The Jewelry Studio

As you can see I’m probably a little inconsistent in what I call the workspace. I’m not 100% sure if the right term to use is workshop or studio so I use those interchangeably. But what we are talking about here is the space where you have your bench and produce your jewelry.

No two jewelry workshops or jewelry studios are the same. The space you set up for yourself will always be influenced heavily by your personality. It will be constrained by the space you have available and it will be sized according to the amount of tools and machines you have accumulated over the years. Or, when just starting out, expect to accumulate. But there are some fundamental things you have to think about when you start planning where you can have your workshop. In an ideal world you will have a totally separate room (or even better, a separate building). Perfectly lit, heated or cooled with ample storage and lots of room for tools and machines…maybe something like this oneJewelry Studio Shed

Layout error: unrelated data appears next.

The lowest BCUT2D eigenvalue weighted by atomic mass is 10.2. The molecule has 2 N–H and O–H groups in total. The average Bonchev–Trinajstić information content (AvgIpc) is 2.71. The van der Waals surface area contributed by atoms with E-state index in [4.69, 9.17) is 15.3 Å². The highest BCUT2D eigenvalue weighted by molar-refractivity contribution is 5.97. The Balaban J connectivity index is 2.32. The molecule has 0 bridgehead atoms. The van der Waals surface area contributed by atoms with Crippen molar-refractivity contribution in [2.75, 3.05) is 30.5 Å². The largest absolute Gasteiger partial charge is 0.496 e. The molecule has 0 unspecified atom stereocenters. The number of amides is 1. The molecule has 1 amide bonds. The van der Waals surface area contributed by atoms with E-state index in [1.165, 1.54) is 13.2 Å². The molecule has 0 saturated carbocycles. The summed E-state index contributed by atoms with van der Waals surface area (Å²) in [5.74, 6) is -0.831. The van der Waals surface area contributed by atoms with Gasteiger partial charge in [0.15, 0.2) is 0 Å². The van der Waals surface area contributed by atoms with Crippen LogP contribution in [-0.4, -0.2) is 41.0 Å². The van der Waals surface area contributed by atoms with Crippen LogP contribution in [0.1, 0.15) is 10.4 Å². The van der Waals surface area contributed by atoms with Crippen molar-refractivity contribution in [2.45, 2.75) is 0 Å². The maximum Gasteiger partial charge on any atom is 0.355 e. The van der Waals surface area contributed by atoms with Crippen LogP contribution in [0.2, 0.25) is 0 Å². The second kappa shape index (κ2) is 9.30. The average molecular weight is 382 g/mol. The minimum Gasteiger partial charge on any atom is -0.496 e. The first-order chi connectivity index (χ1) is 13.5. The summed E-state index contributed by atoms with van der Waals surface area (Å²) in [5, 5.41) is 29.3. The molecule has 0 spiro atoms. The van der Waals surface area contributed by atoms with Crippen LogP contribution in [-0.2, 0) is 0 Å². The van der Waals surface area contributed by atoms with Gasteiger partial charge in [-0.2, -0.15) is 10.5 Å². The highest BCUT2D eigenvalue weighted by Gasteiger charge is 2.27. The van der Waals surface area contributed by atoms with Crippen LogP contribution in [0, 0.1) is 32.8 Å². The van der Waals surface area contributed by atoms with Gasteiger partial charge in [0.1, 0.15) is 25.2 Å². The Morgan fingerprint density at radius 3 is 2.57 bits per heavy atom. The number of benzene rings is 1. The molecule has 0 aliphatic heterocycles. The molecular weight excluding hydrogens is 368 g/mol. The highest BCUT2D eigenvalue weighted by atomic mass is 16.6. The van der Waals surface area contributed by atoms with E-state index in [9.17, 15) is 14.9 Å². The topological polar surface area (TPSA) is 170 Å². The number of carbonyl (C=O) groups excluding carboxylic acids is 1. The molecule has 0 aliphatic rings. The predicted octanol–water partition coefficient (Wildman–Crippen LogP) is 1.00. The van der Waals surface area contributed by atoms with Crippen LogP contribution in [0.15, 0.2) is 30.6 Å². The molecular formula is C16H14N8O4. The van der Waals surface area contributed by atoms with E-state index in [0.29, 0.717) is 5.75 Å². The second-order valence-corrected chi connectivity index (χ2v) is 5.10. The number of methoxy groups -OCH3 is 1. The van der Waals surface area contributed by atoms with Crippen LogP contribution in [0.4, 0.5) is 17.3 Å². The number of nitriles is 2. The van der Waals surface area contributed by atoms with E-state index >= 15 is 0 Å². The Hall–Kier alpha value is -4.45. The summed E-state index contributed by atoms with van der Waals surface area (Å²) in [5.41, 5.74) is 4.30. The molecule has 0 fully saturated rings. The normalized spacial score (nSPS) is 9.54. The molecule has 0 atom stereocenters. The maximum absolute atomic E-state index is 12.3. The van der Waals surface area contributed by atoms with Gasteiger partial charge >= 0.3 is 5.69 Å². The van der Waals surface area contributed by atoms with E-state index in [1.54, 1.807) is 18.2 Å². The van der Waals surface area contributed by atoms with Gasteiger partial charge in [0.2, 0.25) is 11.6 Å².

In the real world, however, most of us have to be content with what is possible within the constraints of available physical space. But before starting the negotiations for that space with the rest of the family, take some time to consider the following:

Light

Having the right working light is very important, be it natural light or artificial. The perfect setup would see you in a room with plenty of natural light and ideally a nice inspiring view of the distant ocean, fields or mountains. Then again, if you’re like me and only really get time to work in the evening or at night, natural light is not really that important. That is where a great lamp comes into the picture (see below for some suggestions). But if you work during the day and have a window area available, that is the ideal spot.

Temperature (heating/cooling)